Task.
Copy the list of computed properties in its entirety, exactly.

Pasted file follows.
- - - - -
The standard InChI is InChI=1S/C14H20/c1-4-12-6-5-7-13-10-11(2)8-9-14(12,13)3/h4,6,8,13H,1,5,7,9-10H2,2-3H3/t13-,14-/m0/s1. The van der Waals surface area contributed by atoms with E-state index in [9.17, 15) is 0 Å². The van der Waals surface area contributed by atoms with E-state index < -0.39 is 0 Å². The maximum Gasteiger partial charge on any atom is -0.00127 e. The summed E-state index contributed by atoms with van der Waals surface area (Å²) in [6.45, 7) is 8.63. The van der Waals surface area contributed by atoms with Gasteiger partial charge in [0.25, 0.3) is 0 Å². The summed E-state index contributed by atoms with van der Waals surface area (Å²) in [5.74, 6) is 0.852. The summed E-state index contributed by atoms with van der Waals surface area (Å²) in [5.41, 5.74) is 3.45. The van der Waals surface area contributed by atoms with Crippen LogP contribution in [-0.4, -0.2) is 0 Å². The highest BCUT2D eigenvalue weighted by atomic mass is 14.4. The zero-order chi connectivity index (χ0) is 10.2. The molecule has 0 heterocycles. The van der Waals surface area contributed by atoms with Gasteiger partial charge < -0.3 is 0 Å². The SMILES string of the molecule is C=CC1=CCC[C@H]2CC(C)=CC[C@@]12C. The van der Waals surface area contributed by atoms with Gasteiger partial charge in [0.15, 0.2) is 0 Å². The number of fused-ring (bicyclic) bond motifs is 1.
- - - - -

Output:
The standard InChI is InChI=1S/C14H20/c1-4-12-6-5-7-13-10-11(2)8-9-14(12,13)3/h4,6,8,13H,1,5,7,9-10H2,2-3H3/t13-,14-/m0/s1. The van der Waals surface area contributed by atoms with E-state index in [9.17, 15) is 0 Å². The van der Waals surface area contributed by atoms with E-state index < -0.39 is 0 Å². The maximum Gasteiger partial charge on any atom is -0.00127 e. The summed E-state index contributed by atoms with van der Waals surface area (Å²) in [6.45, 7) is 8.63. The van der Waals surface area contributed by atoms with Gasteiger partial charge in [0.25, 0.3) is 0 Å². The summed E-state index contributed by atoms with van der Waals surface area (Å²) in [5.74, 6) is 0.852. The summed E-state index contributed by atoms with van der Waals surface area (Å²) in [5.41, 5.74) is 3.45. The van der Waals surface area contributed by atoms with Crippen LogP contribution in [-0.4, -0.2) is 0 Å². The highest BCUT2D eigenvalue weighted by atomic mass is 14.4. The zero-order chi connectivity index (χ0) is 10.2. The molecule has 0 heterocycles. The van der Waals surface area contributed by atoms with Gasteiger partial charge < -0.3 is 0 Å². The SMILES string of the molecule is C=CC1=CCC[C@H]2CC(C)=CC[C@@]12C. The van der Waals surface area contributed by atoms with Gasteiger partial charge in [0.15, 0.2) is 0 Å². The number of fused-ring (bicyclic) bond motifs is 1.